6. To make the dip, chop the cucumber and mint and mix with the yogurt. Season with salt.

  7. Serve the falafel with salad and dip or on a wrap with salad and hummus.

  8. Enjoy!

Created using The Recipes Generator

Green Edamame & Pea Falafel with a Yoghurt, Cucumber & Mint Dip (vegan recipe) (10)

If you like this recipe, why not try my red kidney bean falafel and follow my Pinterest board Falafel, Pakora and Savoury Bites.

Disclosure: This is a paid post for Waitrose. I created this recipe as part of their#essentialWaitrose promotion. I was not expected to write a positive review and any opinions expressed are my own.

Green Edamame & Pea Falafel with a Yoghurt, Cucumber & Mint Dip (vegan recipe) (2024)


Is edamame a bean or a pea? ›

Edamame is a bean and therefore a legume. However, legumes vary in their nutritional profile. Compared with pulses, such as lentils, edamame provides a similar amount of protein per 100 calories, but edamame have a higher fat and lower fiber content.

What's the difference between edamame and sweet peas? ›

Sugar snap peas are considered one of the most flavorful pee variety with a crunchy and crisp texture. Edamame beans also have a sweetness to them but as they are harvested very early they also have a slightly grassy flavour and a hint of nuttiness. Compared to peas in a mommy beans have a harder texture.

What is healthier green peas or edamame? ›

Edamame is an excellent source of calcium. Pea has more niacin, however, edamame contains more pantothenic acid and folate. Both edamame and peas are high in dietary fiber and potassium. Edamame is a great source of iron and protein.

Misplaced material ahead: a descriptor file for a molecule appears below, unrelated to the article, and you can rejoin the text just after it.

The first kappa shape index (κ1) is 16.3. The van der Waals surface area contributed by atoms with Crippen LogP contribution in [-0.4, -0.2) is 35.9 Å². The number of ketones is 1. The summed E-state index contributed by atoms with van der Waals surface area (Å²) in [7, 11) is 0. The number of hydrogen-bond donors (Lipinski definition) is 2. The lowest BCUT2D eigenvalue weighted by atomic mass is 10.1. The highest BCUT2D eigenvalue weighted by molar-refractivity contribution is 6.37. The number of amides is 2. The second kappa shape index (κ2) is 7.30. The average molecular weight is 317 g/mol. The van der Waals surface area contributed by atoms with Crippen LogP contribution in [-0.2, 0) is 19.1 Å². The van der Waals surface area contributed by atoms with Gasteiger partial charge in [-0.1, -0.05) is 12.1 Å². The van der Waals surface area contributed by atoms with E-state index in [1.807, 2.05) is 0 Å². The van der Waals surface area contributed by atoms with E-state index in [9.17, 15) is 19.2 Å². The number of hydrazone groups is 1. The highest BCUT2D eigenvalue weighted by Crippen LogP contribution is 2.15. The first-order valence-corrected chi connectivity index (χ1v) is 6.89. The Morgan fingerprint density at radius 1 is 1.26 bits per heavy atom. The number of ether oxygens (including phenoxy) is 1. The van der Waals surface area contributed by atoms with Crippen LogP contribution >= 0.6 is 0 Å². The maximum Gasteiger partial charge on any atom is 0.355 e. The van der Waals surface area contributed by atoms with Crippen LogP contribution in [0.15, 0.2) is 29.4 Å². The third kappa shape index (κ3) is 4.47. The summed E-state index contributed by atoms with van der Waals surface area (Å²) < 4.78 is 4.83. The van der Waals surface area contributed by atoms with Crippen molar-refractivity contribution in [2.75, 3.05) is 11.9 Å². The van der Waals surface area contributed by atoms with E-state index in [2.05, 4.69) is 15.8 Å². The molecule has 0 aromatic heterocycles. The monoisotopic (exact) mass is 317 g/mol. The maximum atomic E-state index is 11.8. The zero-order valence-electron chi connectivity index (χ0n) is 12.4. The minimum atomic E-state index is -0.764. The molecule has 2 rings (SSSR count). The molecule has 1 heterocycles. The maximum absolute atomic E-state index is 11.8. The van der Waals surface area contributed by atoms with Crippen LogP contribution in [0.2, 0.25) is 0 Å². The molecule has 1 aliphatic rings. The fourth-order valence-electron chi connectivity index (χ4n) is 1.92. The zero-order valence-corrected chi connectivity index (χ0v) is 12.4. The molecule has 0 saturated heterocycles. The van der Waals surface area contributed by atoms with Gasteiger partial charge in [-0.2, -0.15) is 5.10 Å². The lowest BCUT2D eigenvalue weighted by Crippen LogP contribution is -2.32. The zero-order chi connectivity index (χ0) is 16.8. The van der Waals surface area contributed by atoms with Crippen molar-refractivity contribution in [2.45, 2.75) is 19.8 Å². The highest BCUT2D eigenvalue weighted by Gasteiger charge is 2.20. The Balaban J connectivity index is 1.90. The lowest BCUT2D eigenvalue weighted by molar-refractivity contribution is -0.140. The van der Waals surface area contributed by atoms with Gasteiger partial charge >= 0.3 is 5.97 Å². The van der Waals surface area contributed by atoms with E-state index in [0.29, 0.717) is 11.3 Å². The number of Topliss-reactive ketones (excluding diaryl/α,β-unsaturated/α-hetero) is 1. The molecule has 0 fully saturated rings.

Is it OK to eat edamame everyday? ›

While fats can be part of a healthy diet, too much fat in your diet is linked to health conditions like type 2 diabetes and obesity. Limit your risk by sticking to one ½ cup serving of edamame per day.

Which is healthier edamame or chickpeas? ›

"Fun fact: Edamame—immature soybeans cooked and served inside their pods—are higher in protein than chickpeas, lentils, and black beans, *and* are a good source of fiber, folate, and vitamin K."

Which is healthier broccoli or edamame? ›

Broccoli is an excellent source of Vitamin C. Edamame has more thiamin and folate. Both edamame and broccoli are high in calcium, dietary fiber and potassium. Broccoli is a great source of Vitamin K.

Are edamame beans healthy or unhealthy? ›

Edamame are immature soybeans that are loaded with nutrients, including fiber, protein, magnesium, and iron. Eating edamame can benefit health in several ways, from promoting satiety to reducing heart disease risk factors.

Does edamame count as a bean? ›

What is edamame? Edamame beans are whole, immature soybeans, sometimes referred to as vegetable-type soybeans. They are green and differ in color from regular soybeans, which are typically light brown, tan, or beige.

Does edamame count as peas? ›

Edamame, which is the soybean in the pod, is counted in the beans, peas, and lentils subgroup even though it is eaten fresh and not dried.

Is soybean a pea or a bean? ›

Soybean is a flowering plant (angiosperm) and is a dicot (eudicot) , in the Fabaceae, the pea family, a large and economically important family containing species that are used for food, medicine and lumber plus many species that are important ecologically.

Why are edamame pods not edible? ›

While Epicurious notes that the shells themselves aren't toxic, they are difficult to chew and will likely be a challenge to swallow and digest. This makes them inedible, in contrast to the succulent beans they come with.